Cities throughout California will have to impose mandatory restrictions on outdoor watering under an emergency state rule approved Tuesday.
Saying that it was time to increase conservation in the midst of one of the worst droughts in decades, the State Water Resources Control Board adopted drought regulations that give local agencies the authority to fine those who waste water up to $500 a day.
Many Southern California cities, including Los Angeles, Santa Barbara and Long Beach, already have mandatory restrictions in place.
But most communities across the state are still relying on voluntary conservation, and Californians in general have fallen far short of meeting Gov. Jerry Brown's January call for a 20% cut in water use.
The emergency rules, expected to take effect Aug. 1, don't order cities to slash water use by a certain amount. Rather they direct agencies to — at a minimum — ban wasteful practices such as allowing runoff from outdoor sprinklers, hosing down driveways and sidewalks and using drinking water in ornamental fountains that don't recirculate.
"It's not going to be a huge change from what we already have," said Kevin Pearson, media relations officer of the Eastern Municipal Water District, which has voluntary measures in place for the 768,000 people it serves in western Riverside County.
Los Angeles, which since 2009 has limited outdoor watering to three days a week, is stepping up enforcement of its conservation ordinance and also recently boosted its cash-for-grass rebate to $3 a square foot.
The watering limits would be primarily enforced by local government and water districts, which are expected to issue warnings and fines that escalate with repeat offenses.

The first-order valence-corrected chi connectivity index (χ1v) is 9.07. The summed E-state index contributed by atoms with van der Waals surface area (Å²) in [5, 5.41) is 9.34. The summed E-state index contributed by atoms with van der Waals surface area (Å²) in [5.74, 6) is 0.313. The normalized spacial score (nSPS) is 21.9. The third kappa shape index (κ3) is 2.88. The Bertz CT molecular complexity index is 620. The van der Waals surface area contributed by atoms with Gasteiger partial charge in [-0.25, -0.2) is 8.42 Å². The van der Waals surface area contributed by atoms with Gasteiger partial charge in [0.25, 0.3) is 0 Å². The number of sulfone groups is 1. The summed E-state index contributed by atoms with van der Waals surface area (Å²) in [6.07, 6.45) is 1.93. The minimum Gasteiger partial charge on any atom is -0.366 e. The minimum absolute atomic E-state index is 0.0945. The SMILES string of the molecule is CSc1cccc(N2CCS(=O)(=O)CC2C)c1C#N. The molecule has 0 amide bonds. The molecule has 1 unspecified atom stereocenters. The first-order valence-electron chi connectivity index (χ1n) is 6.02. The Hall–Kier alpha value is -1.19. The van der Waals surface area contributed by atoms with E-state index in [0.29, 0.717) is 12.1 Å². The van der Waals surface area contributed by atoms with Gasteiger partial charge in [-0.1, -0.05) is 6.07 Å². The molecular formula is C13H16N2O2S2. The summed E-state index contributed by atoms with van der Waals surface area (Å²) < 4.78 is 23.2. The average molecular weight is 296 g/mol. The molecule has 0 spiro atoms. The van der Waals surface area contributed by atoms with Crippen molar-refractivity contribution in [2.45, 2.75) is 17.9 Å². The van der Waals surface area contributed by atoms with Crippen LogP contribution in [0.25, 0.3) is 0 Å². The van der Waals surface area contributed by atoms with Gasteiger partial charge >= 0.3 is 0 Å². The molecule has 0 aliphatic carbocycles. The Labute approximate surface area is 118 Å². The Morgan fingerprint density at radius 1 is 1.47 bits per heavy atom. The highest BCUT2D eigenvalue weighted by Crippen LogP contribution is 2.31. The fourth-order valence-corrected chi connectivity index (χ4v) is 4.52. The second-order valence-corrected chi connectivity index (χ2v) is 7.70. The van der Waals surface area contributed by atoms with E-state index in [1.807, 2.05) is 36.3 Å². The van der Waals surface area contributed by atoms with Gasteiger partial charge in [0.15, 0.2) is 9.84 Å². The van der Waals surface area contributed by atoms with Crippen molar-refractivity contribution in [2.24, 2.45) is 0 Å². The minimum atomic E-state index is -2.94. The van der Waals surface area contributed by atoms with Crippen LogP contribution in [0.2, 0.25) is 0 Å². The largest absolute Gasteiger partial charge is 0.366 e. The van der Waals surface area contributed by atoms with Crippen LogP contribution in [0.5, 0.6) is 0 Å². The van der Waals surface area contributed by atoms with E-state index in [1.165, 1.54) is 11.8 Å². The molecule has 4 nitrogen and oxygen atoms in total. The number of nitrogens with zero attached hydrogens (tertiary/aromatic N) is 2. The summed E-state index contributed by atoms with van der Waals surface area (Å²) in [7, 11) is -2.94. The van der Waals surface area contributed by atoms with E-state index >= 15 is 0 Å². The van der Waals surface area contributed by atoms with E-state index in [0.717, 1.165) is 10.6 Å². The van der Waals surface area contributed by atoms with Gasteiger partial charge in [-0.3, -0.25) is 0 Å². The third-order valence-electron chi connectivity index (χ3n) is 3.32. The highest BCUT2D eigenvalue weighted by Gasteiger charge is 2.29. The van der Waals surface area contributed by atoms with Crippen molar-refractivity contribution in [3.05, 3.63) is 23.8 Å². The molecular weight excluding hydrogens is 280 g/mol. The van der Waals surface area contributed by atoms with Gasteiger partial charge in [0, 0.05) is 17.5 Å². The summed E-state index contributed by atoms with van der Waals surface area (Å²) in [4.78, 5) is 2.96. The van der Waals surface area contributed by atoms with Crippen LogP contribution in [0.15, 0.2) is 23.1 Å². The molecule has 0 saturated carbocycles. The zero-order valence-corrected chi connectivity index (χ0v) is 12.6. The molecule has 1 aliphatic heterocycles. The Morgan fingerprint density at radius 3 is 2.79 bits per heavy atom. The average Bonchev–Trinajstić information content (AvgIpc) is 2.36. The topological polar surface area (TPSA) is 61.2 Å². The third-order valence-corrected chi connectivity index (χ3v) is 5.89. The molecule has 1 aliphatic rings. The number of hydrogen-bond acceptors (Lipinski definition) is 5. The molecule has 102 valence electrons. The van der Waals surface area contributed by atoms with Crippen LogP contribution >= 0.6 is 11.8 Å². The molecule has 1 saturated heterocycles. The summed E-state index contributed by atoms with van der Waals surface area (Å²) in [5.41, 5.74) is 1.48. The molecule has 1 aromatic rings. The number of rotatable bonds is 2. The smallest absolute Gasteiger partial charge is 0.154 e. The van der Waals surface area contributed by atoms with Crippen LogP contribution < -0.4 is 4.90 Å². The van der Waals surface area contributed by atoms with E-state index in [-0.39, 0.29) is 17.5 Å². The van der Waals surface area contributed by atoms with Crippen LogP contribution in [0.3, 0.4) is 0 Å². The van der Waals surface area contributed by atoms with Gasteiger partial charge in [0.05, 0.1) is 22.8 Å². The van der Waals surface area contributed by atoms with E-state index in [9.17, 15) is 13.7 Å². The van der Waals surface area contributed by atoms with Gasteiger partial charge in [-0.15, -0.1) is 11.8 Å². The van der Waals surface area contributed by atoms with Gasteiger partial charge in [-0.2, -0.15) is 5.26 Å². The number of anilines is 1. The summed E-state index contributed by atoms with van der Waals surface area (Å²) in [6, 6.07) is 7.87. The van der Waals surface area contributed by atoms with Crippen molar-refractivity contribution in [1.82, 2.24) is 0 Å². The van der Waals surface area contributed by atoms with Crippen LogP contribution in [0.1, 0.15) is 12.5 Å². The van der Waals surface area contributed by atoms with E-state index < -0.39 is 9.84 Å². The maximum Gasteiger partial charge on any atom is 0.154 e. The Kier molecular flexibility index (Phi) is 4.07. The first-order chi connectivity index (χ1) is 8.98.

But the state board would also have enforcement authority.
Before the board vote in Sacramento, representatives of several Southern California agencies pointed out that the region has been a state leader in urban water conservation.
They expressed concerns that cities that have achieved significant savings in recent years were being painted with the same brush as communities that have lagged in conservation.
But Madelyn Glickfeld, assistant outreach director of the UCLA Institute of the Environment and Sustainability, told the board that despite the Southland's conservation strides, residents "don't get this drought."
She cited lush lawns and freeway sprinklers spraying next to the electronic Caltrans signs urging water savings.
Updated results of a state board survey show that statewide, urban water use in May increased 1% compared to the May average of the previous three years.
That rise was mostly driven by an 8% jump in coastal Southern California.
In most other hydrologic regions, May use declined. The biggest drop was in the Sacramento River area, where it fell 13%.